Da nobis, quaesumus, Domine,
perseverantem in tua voluntate famulatum,
ut in diebus nostris
et merito et numero populus tibi serviens augeatur.
In the Tridentinum and in the 1962 Roman Missal this prayer is listed for Tuesday after Passion Sunday as the Oratio super populum. It also has roots in the Gelasian.
The verb famulor gives us famulatus, which in the Lewis & Short means "servitude, slavery". In Blaise/Chirat there is an additional meaning, which is predictable, "service de Dieu, dÃƒÂ©votion" attested to by, for example, St. Augustine of Hippo (cf. conf 10.35.56).
Grant us, we beg, O Lord,
persevering service in Your will,
so that in our days
the people serving You may be increased both in merit and in number.
My instant reaction to this prayer is rather bittersweet. The Church’s shifting demographics in wealthy countries reveals that, while more people may be identifying themselves as Catholic, the percentage of Catholics going to Mass remains steady or is falling. This means that we are going backward. Also, in European countries which were once Catholic countries, such as Italy, the birth rate is far below replacement rate. Yet "Eur-Arabia" is swiftly muliplying. Contraception and abortion is killing off one dimension of the life of the Church. The forces of the "Prince of this world" prevail in some places.
While Our Lord promised that "the gate of Hell" would not ultimately prevail, He did not promise they would not prevail in some places, such as the United States or Europe. We can take an example from the fate of North Africa, the land of the great St. Augustine. Where there was a powerful, vital and thriving Church, to which we in the modern world are so indebted, there are now… well… not much. The word famulatus is rooted in the ancient Oscan word faama. In its root, this word for service derives from the house or household and the extended relationships within a household. As a Church, we are, as the young Joseph Ratzinger explored and contributed to the thought of the Second Vatican Council, the "house and people of God".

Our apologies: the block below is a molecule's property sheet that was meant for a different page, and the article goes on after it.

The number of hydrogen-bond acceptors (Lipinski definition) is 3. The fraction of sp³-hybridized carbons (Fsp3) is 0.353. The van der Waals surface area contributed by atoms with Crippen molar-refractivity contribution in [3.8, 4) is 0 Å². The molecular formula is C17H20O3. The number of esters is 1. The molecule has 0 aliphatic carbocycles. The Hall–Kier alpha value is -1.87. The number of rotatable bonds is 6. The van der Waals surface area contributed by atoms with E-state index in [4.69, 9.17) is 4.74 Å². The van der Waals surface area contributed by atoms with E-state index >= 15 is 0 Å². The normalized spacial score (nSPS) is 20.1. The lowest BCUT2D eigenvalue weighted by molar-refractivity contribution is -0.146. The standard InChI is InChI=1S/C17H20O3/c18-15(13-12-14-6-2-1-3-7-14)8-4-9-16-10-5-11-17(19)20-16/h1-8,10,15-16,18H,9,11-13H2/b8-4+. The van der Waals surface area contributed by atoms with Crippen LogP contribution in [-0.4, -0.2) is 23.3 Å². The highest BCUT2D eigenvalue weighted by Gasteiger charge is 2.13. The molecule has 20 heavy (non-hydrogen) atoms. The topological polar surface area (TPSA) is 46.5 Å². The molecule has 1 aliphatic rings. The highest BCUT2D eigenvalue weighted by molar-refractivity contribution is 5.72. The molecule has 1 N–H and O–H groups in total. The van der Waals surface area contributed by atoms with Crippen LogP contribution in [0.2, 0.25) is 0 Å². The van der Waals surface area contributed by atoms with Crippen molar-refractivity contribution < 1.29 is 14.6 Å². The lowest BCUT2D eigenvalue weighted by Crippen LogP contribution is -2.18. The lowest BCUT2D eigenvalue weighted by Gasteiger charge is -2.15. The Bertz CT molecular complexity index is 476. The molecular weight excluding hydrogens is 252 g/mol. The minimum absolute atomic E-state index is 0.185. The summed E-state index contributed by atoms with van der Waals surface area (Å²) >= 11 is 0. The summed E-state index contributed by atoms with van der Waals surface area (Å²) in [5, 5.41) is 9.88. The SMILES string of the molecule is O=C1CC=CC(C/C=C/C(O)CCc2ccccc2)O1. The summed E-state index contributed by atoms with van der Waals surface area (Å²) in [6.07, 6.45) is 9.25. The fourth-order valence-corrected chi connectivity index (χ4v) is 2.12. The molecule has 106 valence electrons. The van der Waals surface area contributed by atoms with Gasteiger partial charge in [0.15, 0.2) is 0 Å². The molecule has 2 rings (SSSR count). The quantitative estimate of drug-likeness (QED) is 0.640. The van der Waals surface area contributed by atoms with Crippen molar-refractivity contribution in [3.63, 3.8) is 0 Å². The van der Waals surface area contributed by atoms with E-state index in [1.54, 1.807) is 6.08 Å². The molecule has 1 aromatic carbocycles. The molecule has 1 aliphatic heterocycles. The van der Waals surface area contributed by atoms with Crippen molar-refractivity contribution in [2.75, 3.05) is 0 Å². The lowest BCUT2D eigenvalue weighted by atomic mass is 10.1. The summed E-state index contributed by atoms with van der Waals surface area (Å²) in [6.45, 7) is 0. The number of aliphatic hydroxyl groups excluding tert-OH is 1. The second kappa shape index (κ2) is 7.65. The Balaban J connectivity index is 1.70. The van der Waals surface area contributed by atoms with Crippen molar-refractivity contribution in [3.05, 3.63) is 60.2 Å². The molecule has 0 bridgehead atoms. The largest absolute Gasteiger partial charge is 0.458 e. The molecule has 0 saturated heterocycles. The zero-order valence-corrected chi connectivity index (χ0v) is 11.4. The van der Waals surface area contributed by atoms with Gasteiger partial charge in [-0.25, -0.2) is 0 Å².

The prayer’s force turns on the ut with the subjunctive. Our increase in merit and number depends on our perseverance in dedicated service to God’s will not our will. Rather, our will also insofar as it is in conformity with God’s will. As we have seen in many of these Lenten articles, however, even our ability to persevere is a grace given to us by God. He begins good things in us and, when we chose to cooperate, He makes us strong enough to bring to completion what He began in us.
A lot of work is to be done to bring people back to regular use of the sacraments. Perhaps the new vernacular translations now in preparation around the world will help. I am convinced they will help only if a) they are faithful to the original Latin and b) accompanied by a reclamation of our liturgical traditions. There are many elements which must be refitted so as to bring about a healthy organic whole. I am impressed by the recent efforts of Bishop Slattery in Tulsa in writing to his people about these things. We need a sound and widespread liturgical catechesis as part of a larger effort to present and instill a Catholic identity in many of the last two generations who know nothing of their Church, what she teaches or who she really is.